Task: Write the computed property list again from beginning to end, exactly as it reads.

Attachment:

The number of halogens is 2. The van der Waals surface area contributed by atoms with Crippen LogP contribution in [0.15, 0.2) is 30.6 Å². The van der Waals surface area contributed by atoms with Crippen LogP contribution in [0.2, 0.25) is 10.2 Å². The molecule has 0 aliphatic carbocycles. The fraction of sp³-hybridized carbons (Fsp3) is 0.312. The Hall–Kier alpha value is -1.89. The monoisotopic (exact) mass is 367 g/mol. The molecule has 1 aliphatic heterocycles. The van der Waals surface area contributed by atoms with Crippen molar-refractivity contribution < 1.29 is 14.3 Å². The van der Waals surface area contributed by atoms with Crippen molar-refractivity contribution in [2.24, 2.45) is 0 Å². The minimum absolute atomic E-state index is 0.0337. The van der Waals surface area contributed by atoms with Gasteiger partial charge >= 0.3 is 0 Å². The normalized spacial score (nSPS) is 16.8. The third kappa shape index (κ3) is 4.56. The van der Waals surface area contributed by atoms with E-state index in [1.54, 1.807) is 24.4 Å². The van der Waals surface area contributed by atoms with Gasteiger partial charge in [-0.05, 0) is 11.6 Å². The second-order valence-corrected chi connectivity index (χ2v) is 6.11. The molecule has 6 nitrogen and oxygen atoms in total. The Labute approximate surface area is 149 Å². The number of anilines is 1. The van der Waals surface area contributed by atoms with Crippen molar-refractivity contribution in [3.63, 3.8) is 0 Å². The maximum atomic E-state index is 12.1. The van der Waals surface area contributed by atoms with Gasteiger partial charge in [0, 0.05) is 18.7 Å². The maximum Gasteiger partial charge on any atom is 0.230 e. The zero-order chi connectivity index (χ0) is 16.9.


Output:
The number of halogens is 2. The van der Waals surface area contributed by atoms with Crippen LogP contribution in [0.15, 0.2) is 30.6 Å². The van der Waals surface area contributed by atoms with Crippen LogP contribution in [0.2, 0.25) is 10.2 Å². The molecule has 0 aliphatic carbocycles. The fraction of sp³-hybridized carbons (Fsp3) is 0.312. The Hall–Kier alpha value is -1.89. The monoisotopic (exact) mass is 367 g/mol. The molecule has 1 aliphatic heterocycles. The van der Waals surface area contributed by atoms with Crippen molar-refractivity contribution < 1.29 is 14.3 Å². The van der Waals surface area contributed by atoms with Crippen molar-refractivity contribution in [2.24, 2.45) is 0 Å². The minimum absolute atomic E-state index is 0.0337. The van der Waals surface area contributed by atoms with Gasteiger partial charge >= 0.3 is 0 Å². The normalized spacial score (nSPS) is 16.8. The third kappa shape index (κ3) is 4.56. The van der Waals surface area contributed by atoms with E-state index in [1.54, 1.807) is 24.4 Å². The van der Waals surface area contributed by atoms with Gasteiger partial charge in [-0.05, 0) is 11.6 Å². The second-order valence-corrected chi connectivity index (χ2v) is 6.11. The molecule has 6 nitrogen and oxygen atoms in total. The Labute approximate surface area is 149 Å². The number of anilines is 1. The van der Waals surface area contributed by atoms with Crippen molar-refractivity contribution in [3.63, 3.8) is 0 Å². The maximum atomic E-state index is 12.1. The van der Waals surface area contributed by atoms with Gasteiger partial charge in [0, 0.05) is 18.7 Å². The maximum Gasteiger partial charge on any atom is 0.230 e. The zero-order chi connectivity index (χ0) is 16.9.